The Library makes it convenient to see fantastic displays of children's books with its The ABC of It: Why Children's Books Matter exhibit in the Stephen A. Schwarzman Building that is going on through March of 2014. I was inspired to visit the display by the fact that its curator, Leonard Marcus, is being featured in two Children's Literary Salons. The exhibit offers a superbly fascinating look at children's literature through history. I was surprised and delighted by the books that are displayed, the artistry of the 3D exhibits, and the sense of wonder and imagination that is imparted by the books, the prose about them, and the physical arrangement of the items related to children's literature. Books from other countries and multi-lingual books are also included.
There are many extremely old and rare books that have been instrumental in the field of children's literature in the display. These include: The New England Primer, published 1727, See and Say: a Picture Book in Four Languages, 1955, A Pretty Little Pocket Book, 1787, Some Thoughts Concerning Education by John Locke, 1693, Aesop's Fables With His Life in English, French, and Latin, 1666, The Phantom Tollbooth, 1961, The American Spelling Book by Noah Webster, 1793, and The Cat in the Hat, 1957. In a couple of places in the exhibit, there resides a cache of children's books such as Knuffle Bunny: A Cautionary Tale by Mo Willems that exhibit-goers can read and enjoy.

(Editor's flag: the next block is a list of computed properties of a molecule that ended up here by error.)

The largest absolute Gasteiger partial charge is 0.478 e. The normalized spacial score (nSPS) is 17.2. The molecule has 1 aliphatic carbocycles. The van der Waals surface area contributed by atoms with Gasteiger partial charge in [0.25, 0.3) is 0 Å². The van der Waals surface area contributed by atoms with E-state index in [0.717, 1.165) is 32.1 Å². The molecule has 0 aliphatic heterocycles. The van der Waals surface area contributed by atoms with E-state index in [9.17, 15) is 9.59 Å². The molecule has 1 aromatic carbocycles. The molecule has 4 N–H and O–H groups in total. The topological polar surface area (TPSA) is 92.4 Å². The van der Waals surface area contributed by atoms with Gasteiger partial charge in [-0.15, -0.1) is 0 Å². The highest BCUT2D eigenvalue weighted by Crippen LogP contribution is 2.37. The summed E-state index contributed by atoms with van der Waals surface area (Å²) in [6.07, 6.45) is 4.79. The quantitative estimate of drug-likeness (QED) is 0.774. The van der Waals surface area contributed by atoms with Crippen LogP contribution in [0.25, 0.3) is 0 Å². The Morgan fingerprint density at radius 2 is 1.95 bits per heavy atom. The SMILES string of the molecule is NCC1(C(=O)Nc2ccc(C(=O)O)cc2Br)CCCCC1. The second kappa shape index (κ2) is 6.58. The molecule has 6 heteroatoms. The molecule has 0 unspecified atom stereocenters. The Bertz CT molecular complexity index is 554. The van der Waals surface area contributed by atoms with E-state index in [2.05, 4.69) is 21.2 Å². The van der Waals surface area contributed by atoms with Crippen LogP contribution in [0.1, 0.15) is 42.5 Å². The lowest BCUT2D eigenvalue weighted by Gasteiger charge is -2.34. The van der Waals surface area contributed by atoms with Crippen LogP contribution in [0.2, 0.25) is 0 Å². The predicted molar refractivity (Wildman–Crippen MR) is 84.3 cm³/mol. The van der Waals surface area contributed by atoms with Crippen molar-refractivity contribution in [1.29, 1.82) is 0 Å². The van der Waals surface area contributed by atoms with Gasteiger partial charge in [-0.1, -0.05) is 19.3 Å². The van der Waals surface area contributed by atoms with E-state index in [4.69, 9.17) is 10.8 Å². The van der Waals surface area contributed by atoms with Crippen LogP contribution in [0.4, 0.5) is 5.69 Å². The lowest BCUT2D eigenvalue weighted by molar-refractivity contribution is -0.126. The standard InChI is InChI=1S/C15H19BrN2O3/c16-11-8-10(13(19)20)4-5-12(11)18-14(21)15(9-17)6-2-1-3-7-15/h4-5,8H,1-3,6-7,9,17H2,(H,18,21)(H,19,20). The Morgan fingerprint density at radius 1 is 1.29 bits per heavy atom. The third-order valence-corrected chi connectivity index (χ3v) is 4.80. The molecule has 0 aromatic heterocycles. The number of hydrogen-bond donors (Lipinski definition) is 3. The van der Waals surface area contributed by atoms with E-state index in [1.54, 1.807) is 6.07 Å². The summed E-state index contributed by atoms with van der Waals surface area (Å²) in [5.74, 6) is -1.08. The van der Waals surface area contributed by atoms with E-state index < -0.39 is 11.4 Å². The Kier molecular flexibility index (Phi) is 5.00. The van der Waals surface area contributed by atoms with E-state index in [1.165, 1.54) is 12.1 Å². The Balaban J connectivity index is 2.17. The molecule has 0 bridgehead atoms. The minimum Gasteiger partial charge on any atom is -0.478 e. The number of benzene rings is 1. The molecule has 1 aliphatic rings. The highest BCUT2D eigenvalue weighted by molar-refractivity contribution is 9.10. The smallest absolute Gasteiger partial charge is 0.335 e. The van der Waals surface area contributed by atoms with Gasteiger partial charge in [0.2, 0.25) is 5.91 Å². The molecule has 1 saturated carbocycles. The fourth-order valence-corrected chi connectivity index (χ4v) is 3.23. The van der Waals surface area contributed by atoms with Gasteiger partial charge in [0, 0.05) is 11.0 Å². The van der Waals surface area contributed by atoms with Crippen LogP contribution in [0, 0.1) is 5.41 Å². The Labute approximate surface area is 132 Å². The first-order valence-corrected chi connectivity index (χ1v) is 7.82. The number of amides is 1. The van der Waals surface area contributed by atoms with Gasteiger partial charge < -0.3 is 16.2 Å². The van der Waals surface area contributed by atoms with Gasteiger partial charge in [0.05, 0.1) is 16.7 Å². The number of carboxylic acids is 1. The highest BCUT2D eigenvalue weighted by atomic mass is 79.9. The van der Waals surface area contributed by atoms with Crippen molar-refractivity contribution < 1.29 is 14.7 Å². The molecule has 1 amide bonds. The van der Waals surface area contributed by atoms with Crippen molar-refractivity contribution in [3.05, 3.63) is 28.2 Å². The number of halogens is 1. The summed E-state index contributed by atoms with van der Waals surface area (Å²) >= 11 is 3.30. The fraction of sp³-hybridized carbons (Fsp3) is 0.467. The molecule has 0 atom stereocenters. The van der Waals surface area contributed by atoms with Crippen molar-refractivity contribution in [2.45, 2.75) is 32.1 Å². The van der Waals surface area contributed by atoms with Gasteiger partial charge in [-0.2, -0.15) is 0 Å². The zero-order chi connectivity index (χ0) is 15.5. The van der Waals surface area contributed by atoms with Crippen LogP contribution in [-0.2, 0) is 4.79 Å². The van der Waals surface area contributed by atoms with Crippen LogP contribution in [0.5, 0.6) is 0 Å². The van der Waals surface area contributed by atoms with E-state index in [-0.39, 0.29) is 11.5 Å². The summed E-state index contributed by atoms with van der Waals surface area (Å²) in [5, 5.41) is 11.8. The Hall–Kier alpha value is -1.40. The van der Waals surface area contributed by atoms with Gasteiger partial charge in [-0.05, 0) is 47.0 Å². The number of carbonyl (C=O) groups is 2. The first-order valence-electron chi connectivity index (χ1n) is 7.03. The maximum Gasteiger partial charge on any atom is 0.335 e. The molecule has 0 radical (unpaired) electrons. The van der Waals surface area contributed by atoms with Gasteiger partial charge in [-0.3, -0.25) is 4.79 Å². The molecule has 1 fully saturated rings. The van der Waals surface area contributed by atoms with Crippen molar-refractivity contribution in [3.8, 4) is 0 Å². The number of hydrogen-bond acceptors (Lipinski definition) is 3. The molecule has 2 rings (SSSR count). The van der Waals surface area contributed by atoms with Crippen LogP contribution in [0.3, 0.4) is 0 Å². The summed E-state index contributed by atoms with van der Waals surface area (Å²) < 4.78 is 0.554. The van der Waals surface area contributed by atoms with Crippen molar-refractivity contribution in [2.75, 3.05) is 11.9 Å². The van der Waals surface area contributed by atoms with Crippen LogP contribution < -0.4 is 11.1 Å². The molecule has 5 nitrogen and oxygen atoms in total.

Books as Love, Moral Education and/or Nationalism Instillers?
The exhibit covers the variety of purposes that books serve; some are used for moral education, some are used to teach linguistic skills, some are used to express love and affection, and some are used for recreation or a combination of these. Rhyme is used to teach language, and some books are used to instill nationalism in children. Children's books can also be quite playful. In the past, as is the case today, upper-class youngsters have access to more books than lower-class folk.
The Goodnight Moon exhibit is stunning. A solid green wall is used to illustrate a page of that book. In front of the wall a coffee table is featured with the book propped up. There is a framed painting of a cow jumping over a moon on the wall and a window with drapes that kids could climb through. The wall looks like a page from the book has sprung to life in a super-sized way.
The Alice in Wonderland wall is not to be forgotten. A three-foot tall square opening allows kids to go "down the rabbit hole." Inside the opening is an illustration of the Mad Hatter, and a line drawing of Alice decorates the white wall.
Where the Wild Things Are by the famed Maurice Sendak is also amply represented. A gigantic golden crown with a hole in it the shape of a Wild Thing's body, complete with barbed tail, invites exhibit-goers to walk through. Directly in front of the opening are the lines from the book:
the king of all Wild Things
and wanted to be
best of all."
The Father of Fairy Tales
Hans Christian Anderson is honored with a display that dubs him "A Great Dane." His work, The Nightingale and Other Stories, ca. 1910 - 1914, among others, is included.
E-books are offered to patrons on the iPads that are strategically placed around the exhibit. One can read story books by turning the pages electronically. I am glad that 21st-century methods of consuming children's literature are included in the display.